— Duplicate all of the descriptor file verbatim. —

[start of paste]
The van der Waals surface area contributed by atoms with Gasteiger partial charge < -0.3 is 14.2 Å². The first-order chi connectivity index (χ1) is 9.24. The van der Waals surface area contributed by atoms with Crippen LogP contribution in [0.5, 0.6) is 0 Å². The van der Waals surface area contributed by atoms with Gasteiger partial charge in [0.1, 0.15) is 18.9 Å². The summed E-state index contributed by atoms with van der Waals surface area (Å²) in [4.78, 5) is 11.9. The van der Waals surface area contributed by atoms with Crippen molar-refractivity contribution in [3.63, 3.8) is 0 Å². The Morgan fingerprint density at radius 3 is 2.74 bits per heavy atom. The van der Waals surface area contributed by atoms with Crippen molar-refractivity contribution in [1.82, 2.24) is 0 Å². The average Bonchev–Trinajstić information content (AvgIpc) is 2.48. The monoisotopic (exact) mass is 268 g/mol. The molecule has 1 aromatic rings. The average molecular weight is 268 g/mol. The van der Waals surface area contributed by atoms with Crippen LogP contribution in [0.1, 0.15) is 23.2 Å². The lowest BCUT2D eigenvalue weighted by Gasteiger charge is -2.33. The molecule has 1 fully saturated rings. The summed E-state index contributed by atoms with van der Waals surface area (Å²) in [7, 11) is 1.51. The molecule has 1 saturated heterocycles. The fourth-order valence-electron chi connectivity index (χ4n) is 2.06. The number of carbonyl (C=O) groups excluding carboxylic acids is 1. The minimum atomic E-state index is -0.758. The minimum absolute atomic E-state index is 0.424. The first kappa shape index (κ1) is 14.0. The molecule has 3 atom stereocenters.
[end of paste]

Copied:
The van der Waals surface area contributed by atoms with Gasteiger partial charge < -0.3 is 14.2 Å². The first-order chi connectivity index (χ1) is 9.24. The van der Waals surface area contributed by atoms with Crippen LogP contribution in [0.5, 0.6) is 0 Å². The van der Waals surface area contributed by atoms with Gasteiger partial charge in [0.1, 0.15) is 18.9 Å². The summed E-state index contributed by atoms with van der Waals surface area (Å²) in [4.78, 5) is 11.9. The van der Waals surface area contributed by atoms with Crippen molar-refractivity contribution in [3.63, 3.8) is 0 Å². The Morgan fingerprint density at radius 3 is 2.74 bits per heavy atom. The van der Waals surface area contributed by atoms with Crippen molar-refractivity contribution in [1.82, 2.24) is 0 Å². The average Bonchev–Trinajstić information content (AvgIpc) is 2.48. The monoisotopic (exact) mass is 268 g/mol. The molecule has 1 aromatic rings. The average molecular weight is 268 g/mol. The van der Waals surface area contributed by atoms with Crippen LogP contribution in [0.1, 0.15) is 23.2 Å². The lowest BCUT2D eigenvalue weighted by Gasteiger charge is -2.33. The molecule has 1 fully saturated rings. The summed E-state index contributed by atoms with van der Waals surface area (Å²) in [7, 11) is 1.51. The molecule has 1 saturated heterocycles. The fourth-order valence-electron chi connectivity index (χ4n) is 2.06. The number of carbonyl (C=O) groups excluding carboxylic acids is 1. The minimum atomic E-state index is -0.758. The minimum absolute atomic E-state index is 0.424. The first kappa shape index (κ1) is 14.0. The molecule has 3 atom stereocenters.